An Irish epic with a potent post-millennial hum
Fiction: The Fractured Life of Jimmy Dice, Ronan Ryan, Tinder Press, pbk, 448 pages, €17.99
'I perceive the world as a minefield, with no pattern to where the mines are placed," débutante author Ronan Ryan recently said in a newspaper article. He was discussing his sister's chronic Lyme disease, picked up in the high-stress aftermath of an earthquake in Japan. "I'm not a believer in closure for traumas," he says at one point, but goes on to acknowledge that while she was able to move forwards after the earthquake, it was not as if that was her serving of personal life catastrophe done and out of the way.
The Clonmel-born author might as well have directed you to his debut novel, The Fractured Life of Jimmy Dice, where he offers us a protagonist who is a victim of both his own choices and the myriad landmines that can burst open underneath one's feet. In this muscular saga, Ryan takes a scenic, almost Russian, route to detailing the changing fortunes of a character at the mercy of the universe, but who also seems determined to do things his way. Be sympathetic, Ryan says, but do not pity him outright.
Pity is an emotion that Jimmy Diaz has to contend with often and may be among the reasons he is foolishly headstrong in moments. At seven, he and a friend sneak into a local man's yard, resulting in Jimmy's leg being chewed apart by a ferocious guard dog.
The limb is lost and Jimmy carries on with his young life. Some years later, following the suicide of his severely troubled mother, Jimmy is caught up in a debt with Dublin gangland criminals and ends up losing a few fingers. Nicole, an alluring Australian backpacker, enters his life and he again refuses to follow his instincts.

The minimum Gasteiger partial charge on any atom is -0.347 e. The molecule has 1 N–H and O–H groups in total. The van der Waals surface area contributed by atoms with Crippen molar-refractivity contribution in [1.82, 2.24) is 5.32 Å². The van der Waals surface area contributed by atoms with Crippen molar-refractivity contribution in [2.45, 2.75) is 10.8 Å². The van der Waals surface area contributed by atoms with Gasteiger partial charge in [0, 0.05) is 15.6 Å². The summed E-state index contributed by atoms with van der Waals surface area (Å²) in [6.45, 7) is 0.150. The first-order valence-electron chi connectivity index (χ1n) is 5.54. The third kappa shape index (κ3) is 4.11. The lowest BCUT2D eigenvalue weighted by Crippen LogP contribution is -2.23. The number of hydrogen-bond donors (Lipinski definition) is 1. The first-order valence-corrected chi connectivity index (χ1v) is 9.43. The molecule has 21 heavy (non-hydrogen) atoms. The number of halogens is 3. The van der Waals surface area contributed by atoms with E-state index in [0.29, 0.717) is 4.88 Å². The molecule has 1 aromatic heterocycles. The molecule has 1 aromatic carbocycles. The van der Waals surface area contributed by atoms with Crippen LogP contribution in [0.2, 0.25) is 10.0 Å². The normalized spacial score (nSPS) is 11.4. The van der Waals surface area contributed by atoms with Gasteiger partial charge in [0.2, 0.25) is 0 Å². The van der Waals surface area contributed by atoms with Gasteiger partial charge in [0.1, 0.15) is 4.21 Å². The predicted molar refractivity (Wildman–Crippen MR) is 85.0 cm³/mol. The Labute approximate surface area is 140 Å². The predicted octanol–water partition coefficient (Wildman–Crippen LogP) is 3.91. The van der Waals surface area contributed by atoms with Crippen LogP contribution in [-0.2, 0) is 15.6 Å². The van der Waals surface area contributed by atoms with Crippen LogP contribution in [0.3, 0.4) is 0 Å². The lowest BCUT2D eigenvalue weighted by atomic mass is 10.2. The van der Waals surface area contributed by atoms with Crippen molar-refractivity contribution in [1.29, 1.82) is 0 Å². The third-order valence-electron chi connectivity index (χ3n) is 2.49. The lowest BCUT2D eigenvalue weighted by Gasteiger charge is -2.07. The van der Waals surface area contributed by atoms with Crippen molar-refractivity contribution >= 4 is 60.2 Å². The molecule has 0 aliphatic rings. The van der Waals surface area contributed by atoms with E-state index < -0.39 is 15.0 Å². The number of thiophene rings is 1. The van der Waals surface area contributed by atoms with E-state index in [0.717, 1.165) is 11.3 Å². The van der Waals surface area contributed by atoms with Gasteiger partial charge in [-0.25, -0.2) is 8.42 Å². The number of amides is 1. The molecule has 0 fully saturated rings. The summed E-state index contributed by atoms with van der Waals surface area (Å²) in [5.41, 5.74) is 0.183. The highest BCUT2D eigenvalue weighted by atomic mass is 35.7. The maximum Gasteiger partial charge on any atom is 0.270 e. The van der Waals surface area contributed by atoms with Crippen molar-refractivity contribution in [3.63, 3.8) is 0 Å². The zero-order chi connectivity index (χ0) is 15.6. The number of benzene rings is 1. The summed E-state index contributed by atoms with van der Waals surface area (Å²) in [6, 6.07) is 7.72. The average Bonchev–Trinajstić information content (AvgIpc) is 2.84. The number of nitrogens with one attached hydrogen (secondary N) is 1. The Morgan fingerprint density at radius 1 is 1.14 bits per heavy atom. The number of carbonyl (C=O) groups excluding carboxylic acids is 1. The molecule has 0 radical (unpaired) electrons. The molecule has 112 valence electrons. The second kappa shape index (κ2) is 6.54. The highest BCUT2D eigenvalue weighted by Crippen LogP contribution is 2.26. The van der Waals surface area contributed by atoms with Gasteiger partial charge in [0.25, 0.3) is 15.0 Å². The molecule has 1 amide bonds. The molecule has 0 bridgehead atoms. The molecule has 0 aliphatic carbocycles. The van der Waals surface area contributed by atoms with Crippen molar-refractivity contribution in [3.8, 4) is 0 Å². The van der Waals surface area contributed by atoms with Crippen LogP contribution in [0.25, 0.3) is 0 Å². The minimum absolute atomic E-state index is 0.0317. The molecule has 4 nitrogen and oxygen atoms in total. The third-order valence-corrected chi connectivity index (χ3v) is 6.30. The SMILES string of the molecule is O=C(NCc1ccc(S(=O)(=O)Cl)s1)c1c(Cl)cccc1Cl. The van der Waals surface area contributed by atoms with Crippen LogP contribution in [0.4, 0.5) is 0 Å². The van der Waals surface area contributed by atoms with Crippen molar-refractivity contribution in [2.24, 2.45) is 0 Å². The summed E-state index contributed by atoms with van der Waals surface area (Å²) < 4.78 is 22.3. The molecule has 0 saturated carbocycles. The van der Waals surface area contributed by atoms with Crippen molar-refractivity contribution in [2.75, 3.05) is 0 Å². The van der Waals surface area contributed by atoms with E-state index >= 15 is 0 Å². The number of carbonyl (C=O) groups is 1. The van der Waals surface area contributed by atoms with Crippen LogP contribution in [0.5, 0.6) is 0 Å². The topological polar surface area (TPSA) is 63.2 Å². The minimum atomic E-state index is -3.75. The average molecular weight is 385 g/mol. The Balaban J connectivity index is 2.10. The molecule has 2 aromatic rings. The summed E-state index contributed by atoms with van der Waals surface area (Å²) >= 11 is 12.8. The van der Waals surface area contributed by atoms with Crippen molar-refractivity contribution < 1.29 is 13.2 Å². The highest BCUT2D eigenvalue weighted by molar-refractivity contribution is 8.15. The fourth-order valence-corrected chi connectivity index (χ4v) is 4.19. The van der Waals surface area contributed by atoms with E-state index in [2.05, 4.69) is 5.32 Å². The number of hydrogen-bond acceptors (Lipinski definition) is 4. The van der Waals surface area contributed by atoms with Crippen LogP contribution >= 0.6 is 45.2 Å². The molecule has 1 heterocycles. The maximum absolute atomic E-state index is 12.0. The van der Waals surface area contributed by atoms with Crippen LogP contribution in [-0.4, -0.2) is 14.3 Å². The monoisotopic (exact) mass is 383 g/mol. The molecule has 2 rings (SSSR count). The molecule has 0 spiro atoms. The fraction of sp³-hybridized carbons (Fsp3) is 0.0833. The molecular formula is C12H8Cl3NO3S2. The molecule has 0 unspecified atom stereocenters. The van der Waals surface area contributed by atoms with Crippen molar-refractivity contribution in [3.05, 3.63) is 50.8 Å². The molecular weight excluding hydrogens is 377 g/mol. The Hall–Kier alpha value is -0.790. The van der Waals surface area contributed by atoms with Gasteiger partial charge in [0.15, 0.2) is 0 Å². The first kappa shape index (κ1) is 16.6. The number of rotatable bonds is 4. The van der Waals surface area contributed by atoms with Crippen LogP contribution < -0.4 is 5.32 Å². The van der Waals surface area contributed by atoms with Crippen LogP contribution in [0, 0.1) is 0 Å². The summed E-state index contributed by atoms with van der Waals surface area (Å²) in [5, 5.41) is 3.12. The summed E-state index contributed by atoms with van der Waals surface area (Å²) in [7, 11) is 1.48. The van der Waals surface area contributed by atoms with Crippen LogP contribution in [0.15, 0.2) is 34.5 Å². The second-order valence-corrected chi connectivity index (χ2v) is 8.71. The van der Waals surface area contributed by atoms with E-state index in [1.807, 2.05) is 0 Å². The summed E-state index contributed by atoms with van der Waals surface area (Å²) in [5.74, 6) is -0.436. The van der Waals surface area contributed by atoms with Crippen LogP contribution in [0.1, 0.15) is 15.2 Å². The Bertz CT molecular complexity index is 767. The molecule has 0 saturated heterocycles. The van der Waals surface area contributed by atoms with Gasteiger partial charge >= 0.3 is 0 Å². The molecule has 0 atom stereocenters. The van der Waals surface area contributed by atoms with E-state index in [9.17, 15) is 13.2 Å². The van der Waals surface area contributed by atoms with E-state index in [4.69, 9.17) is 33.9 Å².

These travails are placed with a lightness of touch at the centre of a colourful orbit of friends and family, one alive with motion and heartbeat - a snooty sister, high-flying brother Tighe, his Argentine grandfather. But the most intriguing voice of all, one that skirts the fringes of Jimmy Dice, is that of our occasional narrator. This omnipotent presence is that of Jimmy's twin, lost in childbirth and now hovering behind him through his entire life, seeing what can't be seen and flecking his existence with hints of bigger themes, forces and plans. This is where Ryan mines mischief and mystique.
So, an Irish epic with a potent post-millennial hum and a wave-like momentum that becomes insidiously addictive. The hook in all this is surely the way the internal and external of such a full-bodied character (spiritually, at least) is balanced by Ryan, even when not a huge amount seems to be happening.
Whether or not this heralds the arrival of another great "Ryan" for Irish literary fiction remains to be seen, but the signs are certainly promising.